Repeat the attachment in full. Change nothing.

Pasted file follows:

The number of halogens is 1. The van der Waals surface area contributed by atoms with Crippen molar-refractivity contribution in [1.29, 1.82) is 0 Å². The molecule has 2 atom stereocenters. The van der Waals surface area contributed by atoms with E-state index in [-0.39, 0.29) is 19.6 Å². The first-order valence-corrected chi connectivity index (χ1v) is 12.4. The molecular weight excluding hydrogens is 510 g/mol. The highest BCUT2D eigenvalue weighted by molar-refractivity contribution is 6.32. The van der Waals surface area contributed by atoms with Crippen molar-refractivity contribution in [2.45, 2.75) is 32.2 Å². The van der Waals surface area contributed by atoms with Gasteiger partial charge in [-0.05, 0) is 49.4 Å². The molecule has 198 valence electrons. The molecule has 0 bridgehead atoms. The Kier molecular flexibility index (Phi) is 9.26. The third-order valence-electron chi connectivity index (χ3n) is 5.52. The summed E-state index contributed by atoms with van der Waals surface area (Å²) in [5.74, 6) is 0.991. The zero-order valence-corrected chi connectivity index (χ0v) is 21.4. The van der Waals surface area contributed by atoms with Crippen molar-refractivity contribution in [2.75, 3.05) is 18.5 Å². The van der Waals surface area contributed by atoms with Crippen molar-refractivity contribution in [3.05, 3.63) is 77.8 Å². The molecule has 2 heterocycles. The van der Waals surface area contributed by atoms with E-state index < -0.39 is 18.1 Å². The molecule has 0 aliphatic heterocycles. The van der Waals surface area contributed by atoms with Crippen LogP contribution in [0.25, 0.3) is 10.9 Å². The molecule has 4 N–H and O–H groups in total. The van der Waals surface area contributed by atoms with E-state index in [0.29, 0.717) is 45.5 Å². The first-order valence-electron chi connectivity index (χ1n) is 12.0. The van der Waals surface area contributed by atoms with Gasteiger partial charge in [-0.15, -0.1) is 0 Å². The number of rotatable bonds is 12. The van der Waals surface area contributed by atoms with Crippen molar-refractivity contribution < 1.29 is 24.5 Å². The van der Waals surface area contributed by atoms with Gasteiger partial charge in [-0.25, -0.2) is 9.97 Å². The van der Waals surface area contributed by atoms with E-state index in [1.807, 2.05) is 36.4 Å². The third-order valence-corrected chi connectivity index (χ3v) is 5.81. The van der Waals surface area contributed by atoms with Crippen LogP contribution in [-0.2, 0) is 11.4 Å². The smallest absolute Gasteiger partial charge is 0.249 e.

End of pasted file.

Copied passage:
The number of halogens is 1. The van der Waals surface area contributed by atoms with Crippen molar-refractivity contribution in [1.29, 1.82) is 0 Å². The molecule has 2 atom stereocenters. The van der Waals surface area contributed by atoms with E-state index in [-0.39, 0.29) is 19.6 Å². The first-order valence-corrected chi connectivity index (χ1v) is 12.4. The molecular weight excluding hydrogens is 510 g/mol. The highest BCUT2D eigenvalue weighted by molar-refractivity contribution is 6.32. The van der Waals surface area contributed by atoms with Crippen molar-refractivity contribution in [2.45, 2.75) is 32.2 Å². The van der Waals surface area contributed by atoms with Gasteiger partial charge in [-0.05, 0) is 49.4 Å². The molecule has 198 valence electrons. The molecule has 0 bridgehead atoms. The Kier molecular flexibility index (Phi) is 9.26. The third-order valence-electron chi connectivity index (χ3n) is 5.52. The summed E-state index contributed by atoms with van der Waals surface area (Å²) in [5.74, 6) is 0.991. The zero-order valence-corrected chi connectivity index (χ0v) is 21.4. The van der Waals surface area contributed by atoms with Crippen molar-refractivity contribution in [2.75, 3.05) is 18.5 Å². The van der Waals surface area contributed by atoms with Crippen molar-refractivity contribution in [3.05, 3.63) is 77.8 Å². The molecule has 2 heterocycles. The van der Waals surface area contributed by atoms with E-state index < -0.39 is 18.1 Å². The molecule has 0 aliphatic heterocycles. The van der Waals surface area contributed by atoms with Crippen LogP contribution in [0.25, 0.3) is 10.9 Å². The molecule has 4 N–H and O–H groups in total. The van der Waals surface area contributed by atoms with E-state index in [0.29, 0.717) is 45.5 Å². The first-order valence-electron chi connectivity index (χ1n) is 12.0. The van der Waals surface area contributed by atoms with Gasteiger partial charge in [-0.15, -0.1) is 0 Å². The number of rotatable bonds is 12. The van der Waals surface area contributed by atoms with Crippen molar-refractivity contribution < 1.29 is 24.5 Å². The van der Waals surface area contributed by atoms with Gasteiger partial charge in [-0.25, -0.2) is 9.97 Å². The van der Waals surface area contributed by atoms with E-state index in [1.807, 2.05) is 36.4 Å². The third-order valence-corrected chi connectivity index (χ3v) is 5.81. The van der Waals surface area contributed by atoms with Crippen LogP contribution in [-0.2, 0) is 11.4 Å². The smallest absolute Gasteiger partial charge is 0.249 e.